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Spokane, Washington  Est. May 19, 1883
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News >  Crime/Public Safety

Woman left with serious burns after running into burning house in East Central Spokane to save dogs

UPDATED: Tue., Jan. 26, 2021

A woman sustained serious burns Tuesday morning after running back into her burning East Central home in an attempt to save her two dogs that later died in the fire.

Just after 11:30 a.m. the Spokane Fire Department was sent to 2428 Fifth Ave. after a 911 caller reported the house was on fire, said Battalion Chief Mike Bacon.

Firefighters saw the column of smoke as they drove to the scene and more crews were dispatched, Bacon said. When they arrived minutes later, the fire had engulfed the back bedroom of the home, Bacon said.

Christopher Majoros said he was working a few blocks away when Catrina Houseman, 45, his former girlfriend with whom he still lives , texted him that their house was on fire. Houseman has had mental health issues for years and told him she set the fire, Majoros said.

After missing her medication Monday night, Majoros said he expected today to be a rough day but “I didn’t think it would be this bad.”

Majoros said he drove home as quickly as he could and arrived to see Houseman stumble out the side door after going back in to try and save their dogs. She was covered in soot and burns, he said.

“She almost didn’t make it out,” he said.

Majoros attempted to go into the house to save their two dogs, Sammy, a Carolina dog, and Diesel, a Jack Russell terrier, but the smoke was too thick, he said.

Neighbors James and Brandy Ellsworth were sitting in bed Tuesday morning when they heard yelling next door. The Ellsworths said they are used to “episodes” from their neighbor and usually just mind their own business but this time the yelling got louder.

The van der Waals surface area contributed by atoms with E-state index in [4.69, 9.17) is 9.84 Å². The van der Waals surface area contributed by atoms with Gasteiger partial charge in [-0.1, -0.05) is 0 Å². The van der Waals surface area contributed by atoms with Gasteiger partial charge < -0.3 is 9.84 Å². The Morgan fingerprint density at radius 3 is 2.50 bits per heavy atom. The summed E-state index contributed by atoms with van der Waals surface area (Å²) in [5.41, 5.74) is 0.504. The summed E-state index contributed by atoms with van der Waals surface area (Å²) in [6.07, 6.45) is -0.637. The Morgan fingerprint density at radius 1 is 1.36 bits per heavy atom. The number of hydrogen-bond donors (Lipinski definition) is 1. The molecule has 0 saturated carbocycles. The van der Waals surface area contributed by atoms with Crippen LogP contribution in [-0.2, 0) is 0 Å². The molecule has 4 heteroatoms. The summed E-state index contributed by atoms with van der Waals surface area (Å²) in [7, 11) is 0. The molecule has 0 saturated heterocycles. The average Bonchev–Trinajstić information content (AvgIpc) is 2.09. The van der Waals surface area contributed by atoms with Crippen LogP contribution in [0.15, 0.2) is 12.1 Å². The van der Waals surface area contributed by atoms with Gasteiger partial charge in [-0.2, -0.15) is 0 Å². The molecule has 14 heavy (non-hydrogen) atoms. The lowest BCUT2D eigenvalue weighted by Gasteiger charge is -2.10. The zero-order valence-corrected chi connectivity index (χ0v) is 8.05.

They went outside to see flames coming out of their neighbor’s bedroom window.

“We could feel the heat,” Brandy Ellsworth said.

Brandy Ellsworth said she called 911. .

“She came out and she was on the ground,” Brandy Ellsworth said. “(Majoros) knocked out the window trying to call for the dogs and stuff and then he tried to bang in the front door to get the dogs out.”

Houseman had burns around her face and was taken to the hospital shortly after ambulances arrived on scene, Bacon said. She was classified at level “red,” the highest level of injury before death, when taken to the hospital, Bacon said. She was in stable condition as of 1:30 p.m., according to Providence Sacred Heart Medical Center.

About six fire engines and 28 firefighters responded to the scene and were quickly able to put out the fire, Bacon said.

Firefighters entered the house to look for the two dogs but discovered they had died, Bacon said.

When firefighters carried one of the dogs’ bodies out of the house, Brandy Ellsworth said, she imagined how she would feel if that was her dog and burst into tears.

Majoros said that Houseman has struggled to get help from psychologists who can provide the level of care she needs and take her health insurance. After multiple 10-day stretches of inpatient treatment, calling multiple mental health and resource hotlines, Houseman still couldn’t get help, Majoros said.

Houseman also didn’t like being medicated and often missed doses, he said.

“Finally, I just broke down and was just like, I’ll just pay for a psychiatrist, a private one. I don’t care, at this point, it’s just getting so bad,” Majoros said.

An initial investigation showed that Houseman likely started the fire, said Spokane Fire Chief Brian Schaeffer. The department anticipates criminal charges, he said.

Bacon said residents should not go back into their home for pets but instead wait for firefighters who are equipped to enter burning buildings.

“Luckily, she didn’t die, but she could have,” Bacon said.

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